Recently there has been some discussion on-line about whether Catholics who assist at the traditional Roman Mass are more likely than others to be anti-Semitic.  In following this discussion I came across an article by John Lamont from 2014, “Why the Jews are not the Enemies of the Church”.  As anyone familiar with Dr Lamont’s work would expect, it makes a clear and forceful case for its thesis.  He points out that rabbinic and conservative Jews do not seek to convert Christians away from belief in Christ, while secular Jews who attack Catholics do so not in virtue of Jewish beliefs but in virtue of Enlightenment principles which were opposed in their origin by both Catholics and Rabbinic Jews.  He also points out that conservative Jews are often active in defence of the moral principles upheld by the Church, and even of the Church herself.

All this is important and needs to be said.  At the same time there is the doctrine of the two cities to uphold, articulated among others by St Augustine and St Thomas.  It was expressed thus by Leo XIII:

The race of man, after its miserable fall from God, the Creator and the Giver of heavenly gifts, “through the envy of the devil,” separated into two diverse and opposite parts, of which the one steadfastly contends for truth and virtue, the other of those things which are contrary to virtue and to truth. The one is the kingdom of God on earth, namely, the true Church of Jesus Christ; and those who desire from their heart to be united with it, so as to gain salvation, must of necessity serve God and His only-begotten Son with their whole mind and with an entire will. The other is the kingdom of Satan, in whose possession and control are all whosoever follow the fatal example of their leader and of our first parents, those who refuse to obey the divine and eternal law, and who have many aims of their own in contempt of God, and many aims also against God (‘Humanum genus’, 1).

St Thomas, for his part, wrote:

The end of the devil is the aversion of the rational creature from God; hence from the beginning he has endeavoured to lead man from obeying the divine precept. But aversion from God has the nature of an end, inasmuch as it is sought for under the appearance of liberty, according to Jeremiah 2: “Of old time thou hast broken my yoke, thou hast burst my bands, and thou saidst, ‘I will not serve.'” Hence, inasmuch as some are brought to this end by sinning, they fall under the rule and government of the devil, and therefore he is called their head (Summa theologiae 3a, 8, 7).

The angelic doctor also holds that in this age of the world, one can be liberated from the dominion of sin only by explicit faith in the mediator, our Lord Jesus Christ.  From this it follows that not Jews only but all non-Christians are subsumed into the counter-Church, which St Augustine calls the city of man or of the devil.  However well-disposed non-Christians may be as individuals, they are still for the moment part of the enemy’s forces, conscripts in his attempt to maximise the aversion of the rational creation from God.  In holding this it is important to remember the words of Bl. Pius IX:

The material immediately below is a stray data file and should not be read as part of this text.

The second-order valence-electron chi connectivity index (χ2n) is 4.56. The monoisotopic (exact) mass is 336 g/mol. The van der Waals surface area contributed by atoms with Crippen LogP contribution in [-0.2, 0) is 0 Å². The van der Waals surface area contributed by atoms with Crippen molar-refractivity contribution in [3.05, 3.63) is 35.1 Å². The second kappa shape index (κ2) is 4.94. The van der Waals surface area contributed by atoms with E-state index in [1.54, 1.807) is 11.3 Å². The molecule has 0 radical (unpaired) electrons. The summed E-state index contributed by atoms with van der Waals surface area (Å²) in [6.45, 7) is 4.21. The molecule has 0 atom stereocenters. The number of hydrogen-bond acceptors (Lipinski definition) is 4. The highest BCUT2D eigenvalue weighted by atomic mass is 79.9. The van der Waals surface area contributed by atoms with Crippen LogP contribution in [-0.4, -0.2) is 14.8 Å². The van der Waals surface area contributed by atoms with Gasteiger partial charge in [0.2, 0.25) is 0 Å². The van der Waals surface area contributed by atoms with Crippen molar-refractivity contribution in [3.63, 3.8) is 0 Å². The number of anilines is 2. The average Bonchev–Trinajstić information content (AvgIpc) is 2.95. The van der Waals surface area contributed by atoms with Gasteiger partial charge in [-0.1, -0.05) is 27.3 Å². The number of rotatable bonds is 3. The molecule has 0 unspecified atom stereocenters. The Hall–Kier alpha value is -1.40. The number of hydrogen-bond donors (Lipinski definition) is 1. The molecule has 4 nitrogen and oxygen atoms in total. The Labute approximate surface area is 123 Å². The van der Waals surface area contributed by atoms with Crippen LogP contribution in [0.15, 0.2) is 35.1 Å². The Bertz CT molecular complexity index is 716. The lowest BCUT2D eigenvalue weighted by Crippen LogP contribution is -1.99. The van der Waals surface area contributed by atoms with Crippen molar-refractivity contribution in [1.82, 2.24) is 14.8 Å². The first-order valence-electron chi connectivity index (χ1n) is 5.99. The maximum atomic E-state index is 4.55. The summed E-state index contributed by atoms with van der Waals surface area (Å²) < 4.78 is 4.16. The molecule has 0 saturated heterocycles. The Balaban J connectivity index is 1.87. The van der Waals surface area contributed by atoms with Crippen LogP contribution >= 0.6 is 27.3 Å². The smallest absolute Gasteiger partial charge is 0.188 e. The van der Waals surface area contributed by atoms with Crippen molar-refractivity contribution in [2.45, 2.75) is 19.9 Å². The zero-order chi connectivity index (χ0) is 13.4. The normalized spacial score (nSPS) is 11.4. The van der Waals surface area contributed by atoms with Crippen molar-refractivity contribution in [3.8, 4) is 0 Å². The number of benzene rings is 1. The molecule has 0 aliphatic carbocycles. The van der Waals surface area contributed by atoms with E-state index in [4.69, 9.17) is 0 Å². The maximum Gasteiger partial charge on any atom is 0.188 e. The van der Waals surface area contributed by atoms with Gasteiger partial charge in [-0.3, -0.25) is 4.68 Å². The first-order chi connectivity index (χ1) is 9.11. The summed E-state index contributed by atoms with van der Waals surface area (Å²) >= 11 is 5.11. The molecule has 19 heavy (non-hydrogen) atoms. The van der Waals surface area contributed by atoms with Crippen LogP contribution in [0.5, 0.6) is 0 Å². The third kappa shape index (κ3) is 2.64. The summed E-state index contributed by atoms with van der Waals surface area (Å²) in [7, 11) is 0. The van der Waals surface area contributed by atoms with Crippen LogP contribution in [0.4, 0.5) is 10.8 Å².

God forbid that the children of the Catholic Church should ever in any way be unfriendly to those who are not at all united to us by the same bonds of faith and love. On the contrary, let them be eager always to attend to their needs with all the kind services of Christian charity, whether they are poor or sick or suffering any other kind of visitation. First of all, let them rescue them from the darkness of the errors into which they have unhappily fallen (Quanto conficiamur moerore, 9)

St Thomas also holds that the sin of unbelief is worse in heretics than in Jews, but worse in Jews than in pagans who have heard the gospel and rejected it.

The unbelief of heretics, who confess their belief in the Gospel, and resist that faith by corrupting it, is a more grievous sin than that of the Jews, who have never accepted the Gospel faith. Since, however, they accepted the figure of that faith in the Old Law, which they corrupt by their false interpretations, their unbelief is a more grievous sin than that of the heathens, because the latter have not accepted the Gospel faith in any way at all (Summa theologiae 2a 2ae 10, 6)

He then makes an important qualification:

The second thing to be considered in unbelief is the corruption of matters of faith. In this respect, since heathens err on more points than Jews, and these in more points than heretics, the unbelief of heathens is more grievous than the unbelief of the Jews, and that of the Jews than that of the heretics, except in such cases as that of the Manichees, who, in matters of faith, err even more than heathens do.

However, he concludes:

Of these two gravities the first surpasses the second from the point of view of guilt; since, as stated above, unbelief has the character of guilt, from its resisting faith rather than from the mere absence of faith, for the latter, as was stated, seems rather to bear the character of punishment. Hence, speaking absolutely, the unbelief of heretics is the worst.

From this it follows that, say, animists or Zoroastrians, are less inimical to the Church than Jews, but that Jews are less inimical than, say, Anglican bishops or members of the editorial board of the Tablet. All this is per se, of course. Per accidens, anything can happen.